I spent most of my professional dance career proudly telling people that I’d only ever been to a gym once, and that was to go to the jaccuzzi. Dancers don’t go to the gym, right? Er...wrong.
It’s not like I was being lazy - as well as performing 8 shows a week, I went to dance classes, did Pilates and yoga, went running or swimming, and did a modest amount of sit ups and squats in my living room when I felt like it. I thought that that was more than enough, and that people only went to gyms if they were vain, didn’t like exercising outside, or wanted a disproportionately large upper body, and none of these things (hopefully) applied.
But I was wrong - really wrong - and I have fully changed my errant ways.
"You need to be stronger"
I had a problem with my left Achilles’ tendon which just wouldn’t go away. Resting would help for a bit, only for it to flare up uncontrollably - and eventually, after a week long ballet course at the RAD left me limping for days, I was referred through the NHS to the NIDMS Dance Injury clinic at Mile End Hospital.
(This is a brilliant thing. I found out about it through One Dance UK, as it’s a service set up to help freelance dancers access specialist healthcare via the NHS - if you’re an injured dancer, check it out immediately!).
I was diagnosed with Achilles Tendonopathy, and sent to see a specialist physio with experience working with dancers. I’d started working at the Royal Ballet Company’s amazing Ballet Healthcare centre by this point, and my notions of “dancers don’t go to the gym” had already been well and truly debunked by the evidence before my eyes - they most definitely DO, and it’s incredible (see the article below for the mind-blowing details). So when my new, expert physio started planning out a rehab plan for me, entirely gym-based and starting from that very day, I was too embarrassed to tell him that I didn’t have a gym membership and did some frantic googling on the way home.
Tendons are fibrous tissue connecting muscle to bone, and they take a lot of load when you have high forces at work on your body - for example, from dancing, running, or playing high-impact sport. A tendonopathy happens when the tendon isn’t coping with what you’re asking it to do - either because of a lack of strength, or because you’ve tried to increase your activity levels too quickly. Strength, stabilisation, and not stretching the area are key to getting the tendon back on track, and for an Achilles, that means slow, heavy-resistance calf raises, a gradual return to jumping and running, and intense strengthening work on supporting areas such as the hip and glutes.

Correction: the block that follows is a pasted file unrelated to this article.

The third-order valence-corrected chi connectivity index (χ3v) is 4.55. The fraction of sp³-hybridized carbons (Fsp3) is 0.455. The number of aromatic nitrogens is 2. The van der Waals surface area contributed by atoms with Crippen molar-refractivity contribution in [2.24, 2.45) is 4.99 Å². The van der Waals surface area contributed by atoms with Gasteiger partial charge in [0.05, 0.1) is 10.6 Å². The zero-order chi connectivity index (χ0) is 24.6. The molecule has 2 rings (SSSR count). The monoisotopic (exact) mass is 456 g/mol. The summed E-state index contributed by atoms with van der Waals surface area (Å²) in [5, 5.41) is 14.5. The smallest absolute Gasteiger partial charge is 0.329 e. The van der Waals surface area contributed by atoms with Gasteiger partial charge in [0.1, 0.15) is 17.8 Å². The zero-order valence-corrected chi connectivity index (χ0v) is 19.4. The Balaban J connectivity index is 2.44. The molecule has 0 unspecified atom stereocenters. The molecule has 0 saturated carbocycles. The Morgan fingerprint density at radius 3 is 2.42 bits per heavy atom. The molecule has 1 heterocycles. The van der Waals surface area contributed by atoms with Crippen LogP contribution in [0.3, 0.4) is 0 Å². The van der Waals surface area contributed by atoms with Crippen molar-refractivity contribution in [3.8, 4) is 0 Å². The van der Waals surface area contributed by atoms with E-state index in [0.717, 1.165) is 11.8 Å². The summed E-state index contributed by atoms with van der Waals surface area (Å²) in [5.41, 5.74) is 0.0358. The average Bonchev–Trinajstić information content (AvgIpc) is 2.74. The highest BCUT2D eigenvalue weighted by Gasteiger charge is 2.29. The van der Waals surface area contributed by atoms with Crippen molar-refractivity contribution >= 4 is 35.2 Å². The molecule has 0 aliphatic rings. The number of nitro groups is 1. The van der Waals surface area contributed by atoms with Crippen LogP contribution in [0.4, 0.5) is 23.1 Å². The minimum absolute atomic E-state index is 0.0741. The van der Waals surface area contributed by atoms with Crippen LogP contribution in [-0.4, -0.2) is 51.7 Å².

And, do you know what? It worked. I followed the plan to the letter, and my Achilles got better, over several months, just like they said it would. Tendon injuries are notorious for recurring, so I’m not off the hook - I will need to maintain the hard work to keep my tendon healthy, so I won’t be giving up that gym membership anytime soon - and nor do I want to! I can jump higher than ever, land softer, lift my legs more easily, and I get less tired. It’s literally changed everything.
Things I’ve realised are great about the gym:
Have I convinced you? Different forms of exercise give you different results, and as a Pilates instructor, I’m certainly not suggesting that the gym is the only way - I won’t be giving up my beloved mat or ballet barre, which are a really important part of my life. But, as part of a well-rounded fitness regime, spending some time working with weights and resistance challenges your body in a different way, and ultimately that’s what we’re built for - variety, challenges, and a wide range of movement. So, don’t be like the old me - save the jacuzzi bit for after the workout. #dancersarestrong #s&cfordancers
Want to know more?
• The Australian Ballet’s pioneering work on strength over stretch: https://australianballet.com.au/behind-ballet/strength-beats-stretch
• A brilliant article about the Royal Ballet’s approach to strength training: https://www.redbull.com/gb-en/theredbulletin/royal-ballet-london-revolutionary-sport-science
We just sent you an email. Please click the link in the email to confirm your subscription!